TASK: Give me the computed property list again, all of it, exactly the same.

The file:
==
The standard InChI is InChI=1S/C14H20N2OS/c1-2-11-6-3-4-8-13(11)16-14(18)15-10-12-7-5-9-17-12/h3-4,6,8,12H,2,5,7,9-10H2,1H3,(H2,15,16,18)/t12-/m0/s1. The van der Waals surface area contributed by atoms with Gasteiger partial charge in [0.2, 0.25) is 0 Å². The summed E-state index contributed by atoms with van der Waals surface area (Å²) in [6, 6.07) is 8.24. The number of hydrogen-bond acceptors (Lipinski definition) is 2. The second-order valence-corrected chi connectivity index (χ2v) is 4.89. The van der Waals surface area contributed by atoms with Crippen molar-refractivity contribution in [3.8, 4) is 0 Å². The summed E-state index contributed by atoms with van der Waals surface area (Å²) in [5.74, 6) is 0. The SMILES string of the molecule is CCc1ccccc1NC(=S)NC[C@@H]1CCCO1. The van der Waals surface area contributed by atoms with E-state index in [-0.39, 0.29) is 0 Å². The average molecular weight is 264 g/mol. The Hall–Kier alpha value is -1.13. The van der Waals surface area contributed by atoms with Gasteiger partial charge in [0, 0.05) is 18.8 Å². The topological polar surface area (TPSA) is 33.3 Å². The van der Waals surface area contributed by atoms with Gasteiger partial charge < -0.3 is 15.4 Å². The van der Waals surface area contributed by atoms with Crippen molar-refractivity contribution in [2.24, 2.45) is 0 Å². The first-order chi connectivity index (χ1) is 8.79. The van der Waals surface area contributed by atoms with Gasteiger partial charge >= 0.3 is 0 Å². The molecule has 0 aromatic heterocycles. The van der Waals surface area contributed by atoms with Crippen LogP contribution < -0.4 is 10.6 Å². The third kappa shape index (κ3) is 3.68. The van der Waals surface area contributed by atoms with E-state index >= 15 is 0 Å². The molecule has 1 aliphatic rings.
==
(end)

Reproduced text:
The standard InChI is InChI=1S/C14H20N2OS/c1-2-11-6-3-4-8-13(11)16-14(18)15-10-12-7-5-9-17-12/h3-4,6,8,12H,2,5,7,9-10H2,1H3,(H2,15,16,18)/t12-/m0/s1. The van der Waals surface area contributed by atoms with Gasteiger partial charge in [0.2, 0.25) is 0 Å². The summed E-state index contributed by atoms with van der Waals surface area (Å²) in [6, 6.07) is 8.24. The number of hydrogen-bond acceptors (Lipinski definition) is 2. The second-order valence-corrected chi connectivity index (χ2v) is 4.89. The van der Waals surface area contributed by atoms with Crippen molar-refractivity contribution in [3.8, 4) is 0 Å². The summed E-state index contributed by atoms with van der Waals surface area (Å²) in [5.74, 6) is 0. The SMILES string of the molecule is CCc1ccccc1NC(=S)NC[C@@H]1CCCO1. The van der Waals surface area contributed by atoms with E-state index in [-0.39, 0.29) is 0 Å². The average molecular weight is 264 g/mol. The Hall–Kier alpha value is -1.13. The van der Waals surface area contributed by atoms with Gasteiger partial charge in [0, 0.05) is 18.8 Å². The topological polar surface area (TPSA) is 33.3 Å². The van der Waals surface area contributed by atoms with Gasteiger partial charge < -0.3 is 15.4 Å². The van der Waals surface area contributed by atoms with Crippen molar-refractivity contribution in [2.24, 2.45) is 0 Å². The first-order chi connectivity index (χ1) is 8.79. The van der Waals surface area contributed by atoms with Gasteiger partial charge >= 0.3 is 0 Å². The molecule has 0 aromatic heterocycles. The van der Waals surface area contributed by atoms with Crippen LogP contribution < -0.4 is 10.6 Å². The third kappa shape index (κ3) is 3.68. The van der Waals surface area contributed by atoms with E-state index >= 15 is 0 Å². The molecule has 1 aliphatic rings.